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In Re: V.S. Somasundaram - Court Judgment

LegalCrystal Citation
SubjectCriminal
CourtChennai
Decided On
Reported inAIR1941Mad597; (1941)1MLJ464
AppellantIn Re: V.S. Somasundaram
Excerpt:
- - he said that although they are poorly paid men of no status, yet they give themselves airs and strut about doing no work. to render any member of his majesty's forces or any public servant incapable of efficiently performing his duties as such, or to induce any member of his majesty's forces or any public servant to fail in the performance of his duties as such......health or training of, or the performance of their duties by, members of his majesty's forces or public servants.4. this speech was certainly not intended, nor was it likely to cause disaffection among the members of the police force, although it might cause disaffection among the public against the police force. it seems to me that the speech of the petitioner did make him guilty of an offence under section 124-a of the indian penal code for sedition; but it was not a prejudicial act within the meaning of rule 34 (6) (b).5. clause (c) is:to render any member of his majesty's forces or any public servant incapable of efficiently performing his duties as such, or to induce any member of his majesty's forces or any public servant to fail in the performance of his duties as such.6. it.....
Judgment:
ORDER

Horwill, J.

1. The petitioner has been convicted under Rule 38 of the Defence of India Rules for having done a prejudicial act and sentenced to imprisonment till the rising of the Court and to a fine of Rs. 50.

2. 'Prejudicial Act' is defined in Rule 34 (6). Many groups of prejudicial acts are described in this rule, but the learned Crown Prosecutor relies on Sub-clauses (b), (c), (d) and (1). The learned Magistrate has not referred in particular to any of these sub-clauses; but has merely said that the speech of the petitioner is a prejudicial act which is punishable under Rule 38 (5). The speech of the petitioner consisted of a tirade against the police. He said that although they are poorly paid men of no status, yet they give themselves airs and strut about doing no work. He suggests that they are acting against the workers in the interests of the capitalists. The speech also contains threats of what might be done to the police if they continue as they are at present.

3. Clause (b) of Rule 34 (6) is:

to cause disaffection among, or to prejudice, prevent or interfere with the discipline, health or training of, or the performance of their duties by, members of His Majesty's forces or public servants.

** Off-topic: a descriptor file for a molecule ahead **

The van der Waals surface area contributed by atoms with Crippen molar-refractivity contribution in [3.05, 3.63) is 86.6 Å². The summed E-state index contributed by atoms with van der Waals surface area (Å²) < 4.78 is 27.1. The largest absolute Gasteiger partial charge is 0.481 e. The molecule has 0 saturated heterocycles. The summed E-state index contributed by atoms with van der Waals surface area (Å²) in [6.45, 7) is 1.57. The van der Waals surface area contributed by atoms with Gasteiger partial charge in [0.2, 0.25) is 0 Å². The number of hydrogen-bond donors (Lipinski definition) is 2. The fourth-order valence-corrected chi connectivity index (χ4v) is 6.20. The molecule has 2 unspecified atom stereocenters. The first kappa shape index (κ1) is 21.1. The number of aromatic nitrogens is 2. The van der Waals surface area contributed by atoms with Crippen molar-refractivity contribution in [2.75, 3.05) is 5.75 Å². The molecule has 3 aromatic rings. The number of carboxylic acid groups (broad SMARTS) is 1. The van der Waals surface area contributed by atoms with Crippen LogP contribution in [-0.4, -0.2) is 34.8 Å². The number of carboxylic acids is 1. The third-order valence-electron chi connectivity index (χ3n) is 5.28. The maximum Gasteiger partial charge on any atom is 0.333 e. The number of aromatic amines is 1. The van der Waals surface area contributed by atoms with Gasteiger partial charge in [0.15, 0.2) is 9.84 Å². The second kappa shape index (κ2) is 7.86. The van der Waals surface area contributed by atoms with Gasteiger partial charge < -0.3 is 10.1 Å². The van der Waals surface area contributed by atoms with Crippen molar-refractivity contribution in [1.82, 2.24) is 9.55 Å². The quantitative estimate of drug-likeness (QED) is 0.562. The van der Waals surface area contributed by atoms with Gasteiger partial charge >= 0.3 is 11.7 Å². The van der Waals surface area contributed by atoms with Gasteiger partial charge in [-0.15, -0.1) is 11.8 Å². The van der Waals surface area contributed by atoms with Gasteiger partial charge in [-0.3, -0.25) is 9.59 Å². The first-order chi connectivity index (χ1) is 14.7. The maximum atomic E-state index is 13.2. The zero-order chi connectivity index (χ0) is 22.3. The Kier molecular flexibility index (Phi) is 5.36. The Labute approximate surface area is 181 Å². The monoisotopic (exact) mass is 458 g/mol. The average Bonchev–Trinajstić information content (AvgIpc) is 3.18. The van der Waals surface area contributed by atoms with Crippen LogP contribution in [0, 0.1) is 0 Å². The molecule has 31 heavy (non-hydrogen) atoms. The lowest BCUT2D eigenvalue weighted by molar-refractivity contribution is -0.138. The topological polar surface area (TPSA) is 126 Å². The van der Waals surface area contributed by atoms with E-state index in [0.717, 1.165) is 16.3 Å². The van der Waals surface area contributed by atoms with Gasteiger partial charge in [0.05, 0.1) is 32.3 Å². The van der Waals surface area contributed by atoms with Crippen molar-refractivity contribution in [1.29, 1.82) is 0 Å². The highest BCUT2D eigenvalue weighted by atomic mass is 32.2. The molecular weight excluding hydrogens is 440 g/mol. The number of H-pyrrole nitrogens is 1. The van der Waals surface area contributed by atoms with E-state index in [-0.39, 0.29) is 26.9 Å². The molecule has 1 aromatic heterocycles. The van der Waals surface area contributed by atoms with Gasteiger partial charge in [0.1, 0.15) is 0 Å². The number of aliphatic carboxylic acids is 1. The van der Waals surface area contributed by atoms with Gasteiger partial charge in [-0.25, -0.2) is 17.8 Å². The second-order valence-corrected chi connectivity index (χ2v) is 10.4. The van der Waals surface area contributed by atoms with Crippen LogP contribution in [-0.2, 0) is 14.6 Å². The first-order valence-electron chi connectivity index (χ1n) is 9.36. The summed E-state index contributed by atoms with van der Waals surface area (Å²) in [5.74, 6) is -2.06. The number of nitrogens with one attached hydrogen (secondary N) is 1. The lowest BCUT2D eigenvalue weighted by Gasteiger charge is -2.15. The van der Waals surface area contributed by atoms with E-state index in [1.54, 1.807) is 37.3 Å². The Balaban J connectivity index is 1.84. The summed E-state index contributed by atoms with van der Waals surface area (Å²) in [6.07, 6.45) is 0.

4. This speech was certainly not intended, nor was it likely to cause disaffection among the members of the police force, although it might cause disaffection among the public against the police force. It seems to me that the speech of the petitioner did make him guilty of an offence under Section 124-A of the Indian Penal Code for sedition; but it was not a prejudicial act within the meaning of Rule 34 (6) (b).

5. Clause (c) is:

to render any member of His Majesty's forces or any public servant incapable of efficiently performing his duties as such, or to induce any member of His Majesty's forces or any public servant to fail in the performance of his duties as such.

6. It would need a great stretch of imagination to make the speech or the remarks of the petitioner fit into this clause.

7. Clause (d) is:

to prejudice the recruiting of, or the attendance of persons for service in, any of His Majesty's forces or any police force or fire brigade or any other body of persons entered, enrolled or engaged as public servants.

8. All that can be said with regard to the application of this clause is that the members of the public might possibly be inspired by fear of what the workers would do to them if they joined the police force, if they came to know what was said and took it seriously; but the speech was not likely to have that effect because it was addressed to the workers, who presumably had no intention of becoming constables.

9. Sub-clause (1) applies more nearly than any of the others and runs:

to instigate directly or indirectly the use of criminal force against public servants generally or any class of public servants or any individual public servant.

10. Although the speech is a strongly worded one, I do not think that it can be said that the petitioner intended to instigate the use of criminal force, against public servants, nor do I think that what he said was likely to have that immediate effect. The speech was not an incitement to personal violence, but rather an exposition of the part that the police were playing as the agents and tools of capitalists in preventing the workers from expressing their grievances and securing their rights. If the speech is read as a whole it is difficult to spell out any incitement to attack or to use force against the police, although it might cause disaffection against them. In fact, the learned Crown Prosecutor does not rely very strongly on this sub-clause, but rests the case for the Crown rather on Sub-clauses (b), (c) and (d). The learned Magistrate while saying that there was a prejudicial act, does not say why.

11. The petition is allowed and the conviction and sentence set aside. The fine is said to have been paid and there will be an order that it should be refunded.


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